me the exact protection I need, but if I shoot for overkill and am reasonably
    confident that I've achieved this, there's no need for engineering a
    solution.

    A bit unscientific, maybe. But so what? SWAG is good enough for me, in this
    application.

    Not every solution *needs* to be scientifically calculated.
     
  15. mike

    mike Guest

    This is likely true for the part of the failure equation that involves
    heat at the point your're heat sinking. That ain't the only possible
    failure mode.
    I haven't heard ANY basis for this assumption.
    Taking it apart involves risk.
    Torquing on the screws and the resultant change in stress on the pins
    involves risk. What if I told you that the failure rate was due to
    moisture entering the package because the pins are thermally stressed
    cause the tab is bolted down?
    Yep, but every solution should have a *problem*.
    How do you know you're shooting for overkill when you don't
    even know which direction you're shooting? Confidence based on no
    data??


    So, you're saying you don't have any idea how hot it is and you don't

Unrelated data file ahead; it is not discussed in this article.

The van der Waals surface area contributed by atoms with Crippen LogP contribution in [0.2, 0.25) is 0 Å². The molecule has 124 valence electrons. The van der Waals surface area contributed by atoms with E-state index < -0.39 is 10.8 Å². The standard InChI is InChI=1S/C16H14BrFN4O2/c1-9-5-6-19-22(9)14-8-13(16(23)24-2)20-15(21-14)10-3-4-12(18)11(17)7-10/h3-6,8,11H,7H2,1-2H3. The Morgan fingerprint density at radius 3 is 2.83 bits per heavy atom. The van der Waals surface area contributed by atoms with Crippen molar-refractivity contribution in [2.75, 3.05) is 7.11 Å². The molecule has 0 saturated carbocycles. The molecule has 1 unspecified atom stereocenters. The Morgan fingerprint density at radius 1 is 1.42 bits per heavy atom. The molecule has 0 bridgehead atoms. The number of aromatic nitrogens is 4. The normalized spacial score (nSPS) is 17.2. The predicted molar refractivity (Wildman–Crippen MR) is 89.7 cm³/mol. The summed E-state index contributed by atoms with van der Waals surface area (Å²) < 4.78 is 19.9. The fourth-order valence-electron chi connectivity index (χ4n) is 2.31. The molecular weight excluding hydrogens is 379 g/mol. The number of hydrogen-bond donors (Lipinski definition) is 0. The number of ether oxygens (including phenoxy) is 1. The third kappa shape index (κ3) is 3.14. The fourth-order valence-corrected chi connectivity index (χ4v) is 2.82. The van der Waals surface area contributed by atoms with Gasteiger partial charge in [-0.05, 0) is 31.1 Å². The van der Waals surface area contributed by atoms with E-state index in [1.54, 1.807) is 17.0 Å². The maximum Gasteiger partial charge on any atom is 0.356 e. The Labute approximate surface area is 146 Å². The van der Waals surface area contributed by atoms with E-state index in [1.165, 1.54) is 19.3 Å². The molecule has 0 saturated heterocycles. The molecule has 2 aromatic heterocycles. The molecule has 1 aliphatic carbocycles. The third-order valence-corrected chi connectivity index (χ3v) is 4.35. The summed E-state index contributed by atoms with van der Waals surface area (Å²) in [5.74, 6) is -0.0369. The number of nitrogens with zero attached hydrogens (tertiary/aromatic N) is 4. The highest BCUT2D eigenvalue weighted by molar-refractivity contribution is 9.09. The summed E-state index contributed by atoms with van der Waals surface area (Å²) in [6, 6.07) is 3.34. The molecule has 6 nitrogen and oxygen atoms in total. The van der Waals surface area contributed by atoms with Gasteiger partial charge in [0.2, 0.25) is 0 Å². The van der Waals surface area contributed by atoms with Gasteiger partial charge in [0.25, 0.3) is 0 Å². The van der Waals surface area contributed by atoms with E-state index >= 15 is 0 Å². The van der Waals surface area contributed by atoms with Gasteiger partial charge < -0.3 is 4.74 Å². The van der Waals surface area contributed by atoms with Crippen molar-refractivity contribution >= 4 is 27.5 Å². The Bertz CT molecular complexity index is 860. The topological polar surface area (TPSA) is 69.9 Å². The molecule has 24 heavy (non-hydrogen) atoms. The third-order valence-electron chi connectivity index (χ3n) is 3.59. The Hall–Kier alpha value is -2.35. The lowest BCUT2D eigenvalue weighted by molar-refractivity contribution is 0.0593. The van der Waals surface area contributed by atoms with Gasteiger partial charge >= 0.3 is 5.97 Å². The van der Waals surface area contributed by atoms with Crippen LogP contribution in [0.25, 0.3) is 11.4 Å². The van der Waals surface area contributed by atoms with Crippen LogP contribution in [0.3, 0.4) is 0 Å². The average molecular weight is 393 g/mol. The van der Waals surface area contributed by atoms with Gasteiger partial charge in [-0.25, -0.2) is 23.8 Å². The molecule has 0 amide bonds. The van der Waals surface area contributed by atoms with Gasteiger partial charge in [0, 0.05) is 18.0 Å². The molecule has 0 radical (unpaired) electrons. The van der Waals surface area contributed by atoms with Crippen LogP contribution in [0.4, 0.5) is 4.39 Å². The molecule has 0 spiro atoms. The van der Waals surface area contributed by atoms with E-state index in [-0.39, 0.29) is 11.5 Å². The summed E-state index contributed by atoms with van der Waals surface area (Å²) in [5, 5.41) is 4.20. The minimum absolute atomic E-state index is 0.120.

care. That's sad for me 'cause now I have to take mine apart and
    measure the damned thing to determine whether I should have taken it apart.

    It's been interesting to watch this thread twist and turn based on
    absolutely ZERO, none, not any data. I mean, you've had the thing apart
    multiple times. Is it so hard to stick a thermocouple on it for
    a few seconds???

    I'll measure mine, but I'll keep the data a secret....

    Thanks, anyway,
    mike

    --
    Return address is VALID.
    Bunch of stuff For Sale and Wanted at the link below.
    Toshiba & Compaq LiIon Batteries, Test Equipment
    Honda CB-125S $800 in PDX
    TEK Sampling Sweep Plugin and RM564
    Tek 2465 $800, ham radio, 30pS pulser
    Tektronix Concept Books, spot welding head...
    http://www.geocities.com/SiliconValley/Monitor/4710/
     
  16. DaveC

    DaveC Guest

    Don't own a thermocouple. Don't know anyone who does. Is it worth it to rent
    one? Probably not. My judgement call. Maybe a bad one, maybe not.

    As to the possibility that failure is due to other modes, well there's
    nothing I can do to ameliorate those, but reducing the heat of the device
    could help reduce the possibility of failure in these modes. Heat could be a
    contributing factor.

    *Any* heat sinking will help this situation.
    I'm sorry to hear that. Not that I can't have your data; I don't feel the
    need to collect it or use any. SWAG is fine for me. I am sorry that you don't
    feel that you want to contribute to others that might be looking at this
    thread that might find your data useful , this being a public "help each
    other as best you can" forum.

    Good luck,